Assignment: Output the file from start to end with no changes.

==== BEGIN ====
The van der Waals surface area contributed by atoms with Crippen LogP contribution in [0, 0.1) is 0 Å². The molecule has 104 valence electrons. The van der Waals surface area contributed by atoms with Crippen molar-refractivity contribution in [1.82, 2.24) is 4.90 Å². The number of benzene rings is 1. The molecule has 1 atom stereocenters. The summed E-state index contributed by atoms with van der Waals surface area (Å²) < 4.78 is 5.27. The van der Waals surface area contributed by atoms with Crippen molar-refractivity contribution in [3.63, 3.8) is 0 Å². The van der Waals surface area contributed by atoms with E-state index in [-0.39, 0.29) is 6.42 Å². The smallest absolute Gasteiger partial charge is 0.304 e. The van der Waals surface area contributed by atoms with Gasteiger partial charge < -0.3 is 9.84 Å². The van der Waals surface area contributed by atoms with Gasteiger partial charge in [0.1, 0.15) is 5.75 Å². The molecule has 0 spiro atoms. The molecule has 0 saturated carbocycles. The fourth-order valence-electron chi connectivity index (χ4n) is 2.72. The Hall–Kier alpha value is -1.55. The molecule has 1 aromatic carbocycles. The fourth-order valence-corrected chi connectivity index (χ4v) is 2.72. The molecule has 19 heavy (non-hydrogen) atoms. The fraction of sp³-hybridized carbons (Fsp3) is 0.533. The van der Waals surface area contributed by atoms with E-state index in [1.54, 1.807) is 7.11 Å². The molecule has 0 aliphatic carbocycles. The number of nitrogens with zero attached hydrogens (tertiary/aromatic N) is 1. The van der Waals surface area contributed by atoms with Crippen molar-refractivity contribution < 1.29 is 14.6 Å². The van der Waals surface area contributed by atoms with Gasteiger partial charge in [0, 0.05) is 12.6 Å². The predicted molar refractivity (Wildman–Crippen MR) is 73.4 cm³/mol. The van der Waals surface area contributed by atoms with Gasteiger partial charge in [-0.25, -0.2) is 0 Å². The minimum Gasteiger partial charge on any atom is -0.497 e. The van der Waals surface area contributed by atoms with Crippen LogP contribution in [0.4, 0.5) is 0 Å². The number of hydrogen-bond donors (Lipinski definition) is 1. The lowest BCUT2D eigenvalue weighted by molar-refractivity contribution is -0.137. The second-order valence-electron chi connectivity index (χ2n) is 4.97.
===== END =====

The van der Waals surface area contributed by atoms with Crippen LogP contribution in [0, 0.1) is 0 Å². The molecule has 104 valence electrons. The van der Waals surface area contributed by atoms with Crippen molar-refractivity contribution in [1.82, 2.24) is 4.90 Å². The number of benzene rings is 1. The molecule has 1 atom stereocenters. The summed E-state index contributed by atoms with van der Waals surface area (Å²) < 4.78 is 5.27. The van der Waals surface area contributed by atoms with Crippen molar-refractivity contribution in [3.63, 3.8) is 0 Å². The van der Waals surface area contributed by atoms with E-state index in [-0.39, 0.29) is 6.42 Å². The smallest absolute Gasteiger partial charge is 0.304 e. The van der Waals surface area contributed by atoms with Gasteiger partial charge < -0.3 is 9.84 Å². The van der Waals surface area contributed by atoms with Gasteiger partial charge in [0.1, 0.15) is 5.75 Å². The molecule has 0 spiro atoms. The molecule has 0 saturated carbocycles. The fourth-order valence-electron chi connectivity index (χ4n) is 2.72. The Hall–Kier alpha value is -1.55. The molecule has 1 aromatic carbocycles. The fourth-order valence-corrected chi connectivity index (χ4v) is 2.72. The molecule has 19 heavy (non-hydrogen) atoms. The fraction of sp³-hybridized carbons (Fsp3) is 0.533. The van der Waals surface area contributed by atoms with E-state index in [1.54, 1.807) is 7.11 Å². The molecule has 0 aliphatic carbocycles. The number of nitrogens with zero attached hydrogens (tertiary/aromatic N) is 1. The van der Waals surface area contributed by atoms with Crippen molar-refractivity contribution < 1.29 is 14.6 Å². The van der Waals surface area contributed by atoms with Gasteiger partial charge in [0, 0.05) is 12.6 Å². The predicted molar refractivity (Wildman–Crippen MR) is 73.4 cm³/mol. The van der Waals surface area contributed by atoms with Gasteiger partial charge in [-0.25, -0.2) is 0 Å². The minimum Gasteiger partial charge on any atom is -0.497 e. The van der Waals surface area contributed by atoms with Crippen LogP contribution in [0.4, 0.5) is 0 Å². The number of hydrogen-bond donors (Lipinski definition) is 1. The lowest BCUT2D eigenvalue weighted by molar-refractivity contribution is -0.137. The second-order valence-electron chi connectivity index (χ2n) is 4.97.